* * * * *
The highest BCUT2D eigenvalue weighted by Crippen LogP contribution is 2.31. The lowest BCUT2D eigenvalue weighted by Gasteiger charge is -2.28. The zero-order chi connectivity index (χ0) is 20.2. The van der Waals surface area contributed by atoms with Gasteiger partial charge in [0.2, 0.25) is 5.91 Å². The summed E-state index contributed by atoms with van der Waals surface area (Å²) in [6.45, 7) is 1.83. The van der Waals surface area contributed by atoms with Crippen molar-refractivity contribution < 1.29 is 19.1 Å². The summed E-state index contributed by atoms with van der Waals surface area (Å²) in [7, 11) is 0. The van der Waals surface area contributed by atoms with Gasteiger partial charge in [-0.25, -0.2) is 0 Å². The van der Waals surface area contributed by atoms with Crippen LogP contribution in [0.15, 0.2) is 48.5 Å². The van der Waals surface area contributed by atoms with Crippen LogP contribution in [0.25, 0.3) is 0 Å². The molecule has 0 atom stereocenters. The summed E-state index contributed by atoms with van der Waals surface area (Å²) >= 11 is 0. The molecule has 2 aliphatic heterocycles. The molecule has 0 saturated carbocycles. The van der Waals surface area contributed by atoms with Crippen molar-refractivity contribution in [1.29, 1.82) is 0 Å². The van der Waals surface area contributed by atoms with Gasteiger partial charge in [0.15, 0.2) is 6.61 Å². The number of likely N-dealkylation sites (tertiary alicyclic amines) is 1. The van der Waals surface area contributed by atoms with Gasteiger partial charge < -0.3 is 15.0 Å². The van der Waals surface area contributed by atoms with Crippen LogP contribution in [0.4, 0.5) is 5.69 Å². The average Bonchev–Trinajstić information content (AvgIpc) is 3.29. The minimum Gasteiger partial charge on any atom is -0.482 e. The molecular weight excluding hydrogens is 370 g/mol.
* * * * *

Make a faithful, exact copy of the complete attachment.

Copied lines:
The highest BCUT2D eigenvalue weighted by Crippen LogP contribution is 2.31. The lowest BCUT2D eigenvalue weighted by Gasteiger charge is -2.28. The zero-order chi connectivity index (χ0) is 20.2. The van der Waals surface area contributed by atoms with Gasteiger partial charge in [0.2, 0.25) is 5.91 Å². The summed E-state index contributed by atoms with van der Waals surface area (Å²) in [6.45, 7) is 1.83. The van der Waals surface area contributed by atoms with Crippen molar-refractivity contribution < 1.29 is 19.1 Å². The summed E-state index contributed by atoms with van der Waals surface area (Å²) in [7, 11) is 0. The van der Waals surface area contributed by atoms with Gasteiger partial charge in [-0.25, -0.2) is 0 Å². The van der Waals surface area contributed by atoms with Crippen LogP contribution in [0.15, 0.2) is 48.5 Å². The van der Waals surface area contributed by atoms with Crippen LogP contribution in [0.25, 0.3) is 0 Å². The molecule has 0 atom stereocenters. The summed E-state index contributed by atoms with van der Waals surface area (Å²) >= 11 is 0. The molecule has 2 aliphatic heterocycles. The molecule has 0 saturated carbocycles. The van der Waals surface area contributed by atoms with Crippen molar-refractivity contribution in [1.29, 1.82) is 0 Å². The van der Waals surface area contributed by atoms with Gasteiger partial charge in [0.15, 0.2) is 6.61 Å². The number of likely N-dealkylation sites (tertiary alicyclic amines) is 1. The van der Waals surface area contributed by atoms with Gasteiger partial charge < -0.3 is 15.0 Å². The van der Waals surface area contributed by atoms with Crippen LogP contribution in [0.4, 0.5) is 5.69 Å². The average Bonchev–Trinajstić information content (AvgIpc) is 3.29. The minimum Gasteiger partial charge on any atom is -0.482 e. The molecular weight excluding hydrogens is 370 g/mol.